By late 1884, Pratt’s new Astral Oil Works in Williamsburg was on Bushwick Creek in the Eastern District of Brooklyn in Northern Williamsburg. The main building of the oil company ran from First-street about 300 feet to “the width of the block" from North Twelfth to North Thirteenth street.[15] On December 21, 1884, a fire at Astral Oil was first noticed when an explosion shook houses and “broke windows for 300 feet" in front of the new Williamsburg Gas Works along North Twelfth Street.[15] The tank on North 12th Street then had a body of flames shoot up from two naphtha tanks, each with the quantity of 2,500 barrels of naphtha in them. The fire then spread.[15] On December 22, 1884, Pratt’s Astral Oil Works in Greenpoint burned down. While the naptha storage house burned, the tin shop and refinery were saved by firemen. According to Pratt, much of the damages were insured.[16]

On January 22, 1885, Pratt Manufacturing Company of New York filed a bill in equity against the Astral Refining Company of Oil City in the US Circuit Court of Pittsburgh, Pennsylvania. The Pratt Manufacturing Company alleged that the term “Astral” as applied to petroleum was their trademark.[17] In April 1886, a case was heard where Pratt Manufacturing Company sued the Astral Refining Company, Limited, to stop the latter from using the words “Astral Oil” as branding with refined petroleum. The case was dismissed.[2]

Built in 1885–1886 as affordable housing for employees of Astral Oil Works, the Astral Apartments was a massive brick and terra cotta building in the Queen Anne style[18] featuring a three-story-high round arch recess.[19]

1900-1920: Complete absorption by Standard Oil[edit]

On November 11, 1905, Rogers was on the stand in the Exchange Building in the office of Walter I. Badger for three hours. He testified in a $50,000,000 lawsuit brought by Cadwallader M. Raymond and the estate of B. F. Greenough against him and other Standard Oil operators. The estate sought to recover royalties on a patent that Rogers admitted that Captain Greenough had pledged to Rogers and Pratt for a royalty contract years earlier, which rendered kerosene oil non-explosive.[20]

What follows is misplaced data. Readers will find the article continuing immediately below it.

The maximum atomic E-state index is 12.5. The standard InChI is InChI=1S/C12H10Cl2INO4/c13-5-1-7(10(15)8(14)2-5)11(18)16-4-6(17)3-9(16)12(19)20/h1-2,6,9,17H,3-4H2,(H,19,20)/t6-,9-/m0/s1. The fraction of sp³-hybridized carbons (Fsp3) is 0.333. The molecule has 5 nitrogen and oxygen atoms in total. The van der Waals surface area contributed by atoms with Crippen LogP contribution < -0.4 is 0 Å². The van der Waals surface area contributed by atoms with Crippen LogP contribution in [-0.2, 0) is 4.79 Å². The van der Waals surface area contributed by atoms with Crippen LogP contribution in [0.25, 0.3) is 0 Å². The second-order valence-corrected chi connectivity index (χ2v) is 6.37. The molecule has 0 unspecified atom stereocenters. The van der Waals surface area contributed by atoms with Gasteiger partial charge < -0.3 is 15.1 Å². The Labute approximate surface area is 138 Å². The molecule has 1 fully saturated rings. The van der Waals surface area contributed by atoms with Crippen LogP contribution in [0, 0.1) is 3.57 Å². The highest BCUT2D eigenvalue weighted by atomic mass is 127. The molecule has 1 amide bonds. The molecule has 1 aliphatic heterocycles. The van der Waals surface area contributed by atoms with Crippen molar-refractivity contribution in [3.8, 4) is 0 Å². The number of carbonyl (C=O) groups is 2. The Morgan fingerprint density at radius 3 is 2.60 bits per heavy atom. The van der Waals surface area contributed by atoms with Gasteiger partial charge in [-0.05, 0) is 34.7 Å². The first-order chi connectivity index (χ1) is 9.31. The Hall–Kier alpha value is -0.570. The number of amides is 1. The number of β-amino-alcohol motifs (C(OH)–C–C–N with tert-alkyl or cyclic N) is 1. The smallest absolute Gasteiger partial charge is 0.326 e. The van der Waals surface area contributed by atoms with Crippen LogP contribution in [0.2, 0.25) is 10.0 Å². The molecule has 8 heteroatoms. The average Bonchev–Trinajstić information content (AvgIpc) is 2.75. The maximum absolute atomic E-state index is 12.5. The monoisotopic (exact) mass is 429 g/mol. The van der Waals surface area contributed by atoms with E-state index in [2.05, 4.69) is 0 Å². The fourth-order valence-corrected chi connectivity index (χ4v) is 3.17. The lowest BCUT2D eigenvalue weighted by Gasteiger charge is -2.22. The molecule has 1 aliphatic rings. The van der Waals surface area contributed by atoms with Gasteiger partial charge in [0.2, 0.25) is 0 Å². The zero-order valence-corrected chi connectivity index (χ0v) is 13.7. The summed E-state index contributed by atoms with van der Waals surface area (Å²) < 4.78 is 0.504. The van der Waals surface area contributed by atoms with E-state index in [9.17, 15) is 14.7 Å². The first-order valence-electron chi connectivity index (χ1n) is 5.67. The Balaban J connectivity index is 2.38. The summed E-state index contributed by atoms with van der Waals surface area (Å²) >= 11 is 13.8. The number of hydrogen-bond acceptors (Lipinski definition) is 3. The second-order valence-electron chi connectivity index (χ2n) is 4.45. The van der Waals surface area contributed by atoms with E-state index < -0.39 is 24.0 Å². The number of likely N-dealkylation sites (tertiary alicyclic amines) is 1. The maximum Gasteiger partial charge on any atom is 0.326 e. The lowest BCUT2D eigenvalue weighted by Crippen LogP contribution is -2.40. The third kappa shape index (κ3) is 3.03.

Pratt founded and endowed the Pratt Institute. Under the Sherman Antitrust Act, Standard Oil Trust was broken up into 34 companies in 1911. Standard Oil’s Brooklyn refinery, at 20 acres, burned down in 1919, in what may have been an intentional attempt to clear the land and draw insurance.[6] The former site of Astral Oil Works is now the location of the Bayside Fuel Oil depot at Bushwick Inlet.[21]

See also[edit]


  1. ^ a b c d e f M. Snyder-Grenier, Ellen (2004). Brooklyn!: An Illustrated History. Temple University Press. p. 154. ISBN 9781592130825. 
  2. ^ a b c d The Federal Reporter, Volume 27. West Publishing Company. 1886. p. 498. 
  3. ^ a b c d e "Great Oil Fire; Total Destruction of Pratt's Astral Oil- Works Loss Between $50,000 and $60,000. Another Account". The New York Times. New York City, New York, United States. January 27, 1873. Retrieved May 13, 2017. 
  4. ^ Brooklyn Pratt Works 1939 WPA Guide to New York City